I ride my bicycle homeward, thinking of the crowds wandering the streets down town and wonder. Are there as many police officers as there were down there on May day? Probably not. Yet, during this week alone, a building was burnt down. Separately, someone else was stabbed, and their attacker was chased down by a mob and beaten and stabbed in the park down town.

I was dressed in a long black dress, fishnet stockings, combat boots, my torn up leather jacket, and a red scarf. Cruising down the hospital hill and approaching downtown, the density of patrol cars struck me as heavier than NYC. Block one, patrol car, block two several more. As I ride around the back of my destination, I spot a van full of officers in riot gear, waiting, bored. I lock up my bicycle, and wave as I walk by. Walking around to the bar, where I plan to meet my friends a wall of officers stands, encircling a small group of demonstrators. I hope no one messes up, shrug, and go inside because life must go on.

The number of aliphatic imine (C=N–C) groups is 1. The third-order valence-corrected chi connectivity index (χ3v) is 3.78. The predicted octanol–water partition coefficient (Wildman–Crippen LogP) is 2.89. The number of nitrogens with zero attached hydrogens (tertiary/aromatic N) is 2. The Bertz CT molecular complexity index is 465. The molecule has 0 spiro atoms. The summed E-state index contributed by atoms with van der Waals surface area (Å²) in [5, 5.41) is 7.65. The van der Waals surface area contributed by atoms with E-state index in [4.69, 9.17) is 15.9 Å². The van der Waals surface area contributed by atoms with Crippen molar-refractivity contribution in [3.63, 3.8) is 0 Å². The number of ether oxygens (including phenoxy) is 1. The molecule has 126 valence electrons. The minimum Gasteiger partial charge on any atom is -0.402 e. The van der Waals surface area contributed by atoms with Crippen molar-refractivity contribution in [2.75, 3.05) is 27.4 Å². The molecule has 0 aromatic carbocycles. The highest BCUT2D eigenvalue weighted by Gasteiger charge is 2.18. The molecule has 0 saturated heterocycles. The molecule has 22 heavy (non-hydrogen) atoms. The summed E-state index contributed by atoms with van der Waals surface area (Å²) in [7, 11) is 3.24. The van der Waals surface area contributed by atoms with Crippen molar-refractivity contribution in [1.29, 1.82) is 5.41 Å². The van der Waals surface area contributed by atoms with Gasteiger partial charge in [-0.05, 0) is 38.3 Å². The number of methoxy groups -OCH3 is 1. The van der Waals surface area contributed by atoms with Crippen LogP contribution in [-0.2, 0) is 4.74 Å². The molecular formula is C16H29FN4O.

Notes on a Summer’s Evening

No. 1

The air says not a word. All about, it is laden with the water weight that comes with an atmospheric desire for rain. The air clings to my skin like a blanket in the summer time heat. I enjoy meditating, because in doing so, I suddenly do not need to fill the silence and absence. I dislike meditating, because then I must watch as the waves of recursion break on the shores of my everything.

No. 2

Palms sweat as they ache to know: what are we here to create if not shelter, if not fire, if not food or drink? What are we here to create? Or are we meant to grasp, to hold, and fumble with our abilities. Perhaps these appendages are instruments to be played in the communication of longing.

No. 3